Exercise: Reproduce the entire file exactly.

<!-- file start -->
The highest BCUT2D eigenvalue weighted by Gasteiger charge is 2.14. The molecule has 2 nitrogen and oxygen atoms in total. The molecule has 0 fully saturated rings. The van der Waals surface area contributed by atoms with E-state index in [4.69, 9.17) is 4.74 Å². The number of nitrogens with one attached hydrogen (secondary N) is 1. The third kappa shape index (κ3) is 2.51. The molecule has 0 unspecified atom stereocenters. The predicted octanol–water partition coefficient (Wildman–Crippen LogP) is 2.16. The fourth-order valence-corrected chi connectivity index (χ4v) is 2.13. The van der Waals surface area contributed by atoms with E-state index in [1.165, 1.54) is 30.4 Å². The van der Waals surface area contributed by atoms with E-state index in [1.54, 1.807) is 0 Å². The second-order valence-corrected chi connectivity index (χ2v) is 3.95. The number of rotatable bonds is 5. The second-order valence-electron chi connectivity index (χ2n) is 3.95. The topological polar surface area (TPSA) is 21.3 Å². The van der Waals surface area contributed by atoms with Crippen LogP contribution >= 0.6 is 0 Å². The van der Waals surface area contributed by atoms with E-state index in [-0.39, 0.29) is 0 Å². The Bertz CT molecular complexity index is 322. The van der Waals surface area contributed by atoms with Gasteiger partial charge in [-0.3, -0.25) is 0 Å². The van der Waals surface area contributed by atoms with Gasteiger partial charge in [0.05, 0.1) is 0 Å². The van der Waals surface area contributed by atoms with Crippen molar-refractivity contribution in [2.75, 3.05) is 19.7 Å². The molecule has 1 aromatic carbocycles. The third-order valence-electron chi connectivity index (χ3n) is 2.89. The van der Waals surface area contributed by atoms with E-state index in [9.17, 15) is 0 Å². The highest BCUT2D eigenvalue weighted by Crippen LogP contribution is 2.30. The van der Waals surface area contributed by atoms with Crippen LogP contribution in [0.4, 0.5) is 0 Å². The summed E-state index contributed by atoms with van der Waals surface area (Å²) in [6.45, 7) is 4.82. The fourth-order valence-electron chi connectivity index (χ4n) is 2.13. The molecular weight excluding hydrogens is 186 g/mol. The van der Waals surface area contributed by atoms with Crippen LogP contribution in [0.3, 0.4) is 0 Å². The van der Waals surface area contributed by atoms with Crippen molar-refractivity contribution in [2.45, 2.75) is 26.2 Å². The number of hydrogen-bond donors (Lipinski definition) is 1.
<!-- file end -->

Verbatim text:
The highest BCUT2D eigenvalue weighted by Gasteiger charge is 2.14. The molecule has 2 nitrogen and oxygen atoms in total. The molecule has 0 fully saturated rings. The van der Waals surface area contributed by atoms with E-state index in [4.69, 9.17) is 4.74 Å². The number of nitrogens with one attached hydrogen (secondary N) is 1. The third kappa shape index (κ3) is 2.51. The molecule has 0 unspecified atom stereocenters. The predicted octanol–water partition coefficient (Wildman–Crippen LogP) is 2.16. The fourth-order valence-corrected chi connectivity index (χ4v) is 2.13. The van der Waals surface area contributed by atoms with E-state index in [1.165, 1.54) is 30.4 Å². The van der Waals surface area contributed by atoms with E-state index in [1.54, 1.807) is 0 Å². The second-order valence-corrected chi connectivity index (χ2v) is 3.95. The number of rotatable bonds is 5. The second-order valence-electron chi connectivity index (χ2n) is 3.95. The topological polar surface area (TPSA) is 21.3 Å². The van der Waals surface area contributed by atoms with Crippen LogP contribution >= 0.6 is 0 Å². The van der Waals surface area contributed by atoms with E-state index in [-0.39, 0.29) is 0 Å². The Bertz CT molecular complexity index is 322. The van der Waals surface area contributed by atoms with Gasteiger partial charge in [-0.3, -0.25) is 0 Å². The van der Waals surface area contributed by atoms with Gasteiger partial charge in [0.05, 0.1) is 0 Å². The van der Waals surface area contributed by atoms with Crippen molar-refractivity contribution in [2.75, 3.05) is 19.7 Å². The molecule has 1 aromatic carbocycles. The third-order valence-electron chi connectivity index (χ3n) is 2.89. The van der Waals surface area contributed by atoms with E-state index in [9.17, 15) is 0 Å². The highest BCUT2D eigenvalue weighted by Crippen LogP contribution is 2.30. The van der Waals surface area contributed by atoms with Crippen LogP contribution in [0.4, 0.5) is 0 Å². The summed E-state index contributed by atoms with van der Waals surface area (Å²) in [6.45, 7) is 4.82. The fourth-order valence-electron chi connectivity index (χ4n) is 2.13. The molecular weight excluding hydrogens is 186 g/mol. The van der Waals surface area contributed by atoms with Crippen LogP contribution in [0.3, 0.4) is 0 Å². The van der Waals surface area contributed by atoms with Crippen molar-refractivity contribution in [2.45, 2.75) is 26.2 Å². The number of hydrogen-bond donors (Lipinski definition) is 1.